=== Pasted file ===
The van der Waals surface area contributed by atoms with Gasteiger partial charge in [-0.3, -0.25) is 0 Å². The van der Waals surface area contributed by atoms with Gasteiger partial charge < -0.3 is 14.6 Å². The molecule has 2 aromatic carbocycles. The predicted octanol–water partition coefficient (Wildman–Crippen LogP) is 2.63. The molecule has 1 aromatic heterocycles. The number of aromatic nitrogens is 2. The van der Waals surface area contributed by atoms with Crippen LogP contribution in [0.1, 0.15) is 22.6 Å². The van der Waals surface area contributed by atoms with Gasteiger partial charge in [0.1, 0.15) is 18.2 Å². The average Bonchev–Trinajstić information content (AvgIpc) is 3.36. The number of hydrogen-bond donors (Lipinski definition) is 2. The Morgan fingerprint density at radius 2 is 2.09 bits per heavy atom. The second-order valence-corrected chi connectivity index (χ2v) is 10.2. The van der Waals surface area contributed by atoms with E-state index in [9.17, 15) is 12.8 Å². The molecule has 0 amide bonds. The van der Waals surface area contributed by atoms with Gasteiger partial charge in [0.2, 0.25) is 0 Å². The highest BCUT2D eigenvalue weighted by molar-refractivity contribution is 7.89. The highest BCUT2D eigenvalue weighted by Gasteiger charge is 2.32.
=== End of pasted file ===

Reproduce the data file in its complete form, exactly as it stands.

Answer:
The van der Waals surface area contributed by atoms with Gasteiger partial charge in [-0.3, -0.25) is 0 Å². The van der Waals surface area contributed by atoms with Gasteiger partial charge < -0.3 is 14.6 Å². The molecule has 2 aromatic carbocycles. The predicted octanol–water partition coefficient (Wildman–Crippen LogP) is 2.63. The molecule has 1 aromatic heterocycles. The number of aromatic nitrogens is 2. The van der Waals surface area contributed by atoms with Crippen LogP contribution in [0.1, 0.15) is 22.6 Å². The van der Waals surface area contributed by atoms with Gasteiger partial charge in [0.1, 0.15) is 18.2 Å². The average Bonchev–Trinajstić information content (AvgIpc) is 3.36. The number of hydrogen-bond donors (Lipinski definition) is 2. The Morgan fingerprint density at radius 2 is 2.09 bits per heavy atom. The second-order valence-corrected chi connectivity index (χ2v) is 10.2. The van der Waals surface area contributed by atoms with E-state index in [9.17, 15) is 12.8 Å². The molecule has 0 amide bonds. The van der Waals surface area contributed by atoms with Gasteiger partial charge in [0.2, 0.25) is 0 Å². The highest BCUT2D eigenvalue weighted by molar-refractivity contribution is 7.89. The highest BCUT2D eigenvalue weighted by Gasteiger charge is 2.32.